Marines from Headquarters & Service Bn., Headquarters Marine Corps, Henderson Hall mustered together at 3 a.m. to support the 35th Marine Corps Marathon in the metropolitan Washington, D.C. area Oct. 31.

The Marines managed a crowd of more than 30,000 runners at Runner's Village in the Pentagon parking lot, handing out water, setting up tables and picking up trash, as well as discarded clothing that runners dispensed with along the course, which stretched from the Pentagon into the District and past the iconic Marine Corps War Memorial in Rosslyn, Va.

Capt. Michael Fowler, executive officer of Headquarters Company, H&S Bn., HQMC, Henderson Hall, said, ''Our Marines are going to be directing [runners and spectators] to where they want to be.

''When personnel come through, we are a catchall. We are the checkpoint prior to the race."
A second group headed by Capt. David Capizzi, a supply officer for H&S Bn., HQMC, HH, was tasked to support the marathon's 10k race that began on the National Mall.

Capizzi said, ''We were in charge of set up and breakdown of the [10K] start line, mile markers, cones, tracking the special Olympians and assisting their Families, as well as picking up trash and clothing."

Another pre-race task was to keep the runners hydrated. Cpl. Justin Williams and Lance Cpl. Shawn Dingle, from the Information Technology division of H&S Bn., HQMC, HH, filled cups of water non-stop and handed them to thousands of runners on their way to the start line.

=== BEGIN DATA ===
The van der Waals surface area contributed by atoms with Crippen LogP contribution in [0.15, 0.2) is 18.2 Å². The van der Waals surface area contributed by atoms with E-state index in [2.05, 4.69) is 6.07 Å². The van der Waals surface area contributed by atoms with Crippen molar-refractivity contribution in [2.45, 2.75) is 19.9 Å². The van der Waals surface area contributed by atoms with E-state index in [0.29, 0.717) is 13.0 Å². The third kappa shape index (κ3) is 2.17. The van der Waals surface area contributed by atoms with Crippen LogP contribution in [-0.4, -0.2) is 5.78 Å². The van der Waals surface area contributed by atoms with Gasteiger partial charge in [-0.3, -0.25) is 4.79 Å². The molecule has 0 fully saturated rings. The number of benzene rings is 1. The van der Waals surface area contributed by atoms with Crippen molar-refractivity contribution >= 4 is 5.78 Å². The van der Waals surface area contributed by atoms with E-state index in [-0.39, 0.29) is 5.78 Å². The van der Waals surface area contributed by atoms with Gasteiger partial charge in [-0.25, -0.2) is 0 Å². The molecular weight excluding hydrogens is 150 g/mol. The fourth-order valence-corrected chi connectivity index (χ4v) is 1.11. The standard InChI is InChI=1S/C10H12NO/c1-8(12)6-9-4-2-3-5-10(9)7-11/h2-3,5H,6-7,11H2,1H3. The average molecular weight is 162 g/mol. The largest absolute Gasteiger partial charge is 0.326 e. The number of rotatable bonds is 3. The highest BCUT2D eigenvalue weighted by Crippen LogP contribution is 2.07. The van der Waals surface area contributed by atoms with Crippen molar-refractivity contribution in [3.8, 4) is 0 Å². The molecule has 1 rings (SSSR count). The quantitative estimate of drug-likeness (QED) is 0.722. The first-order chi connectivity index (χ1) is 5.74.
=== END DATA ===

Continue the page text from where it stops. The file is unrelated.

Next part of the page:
''I'm filling up cups with water for people that are thirsty. Handing it out to the runners," said Dingle. Noticing a paper cup drop to the ground, he smiled. ''We're picking this up later anyhow."

''Our most important function was [to have] a Marine presence," said Sgt. Jerry Hoey, who is attached to H&S Bn, HQMC, HH, and assigned to the Office of the Judge Advocate General's Corps, Navy Yard. ''So, we are here for motivation, motivating the runner. They can see Marines here, at the [marathon]."

The Marine Corps Marathon is known as ''The People's Marathon" because it is open to all runners ages 14 and above and is the largest marathon not to offer prize money.

''It [is] one of those events that gives back. It's an event for the people. That's why they call it The 'People's Marathon," said Gunnery Sgt. Roger Munoz, Motor Transportation, H&S Bn., HQMC, HH.

''The Marine Corps puts a ton of events together. It promotes health and it's kind of an exchange for the Marines for being there. It feels good to be recognized."
Munoz added ''You know how the civilians always come up to Marines. They [marathon runners] came up to us and said, 'Can I take a picture with you guys'' The Marines get to feel appreciated and a part of something big."

As Wounded Warrior participants approached the finish line, the crowd cheered and rooted for them through the grueling last hill before the finish line.

''Getting to see some of the finish line - that was my favorite part. I didn't actually see them run up there, but I heard them over the speaker," said Hoey.

''Seeing all the festivities at the Iwo Jima Memorial at the finish line was motivating; to see the people and the dedication they had."

''The Marines liked it. They enjoyed it and some of our Marines said they would do it again," said Munoz.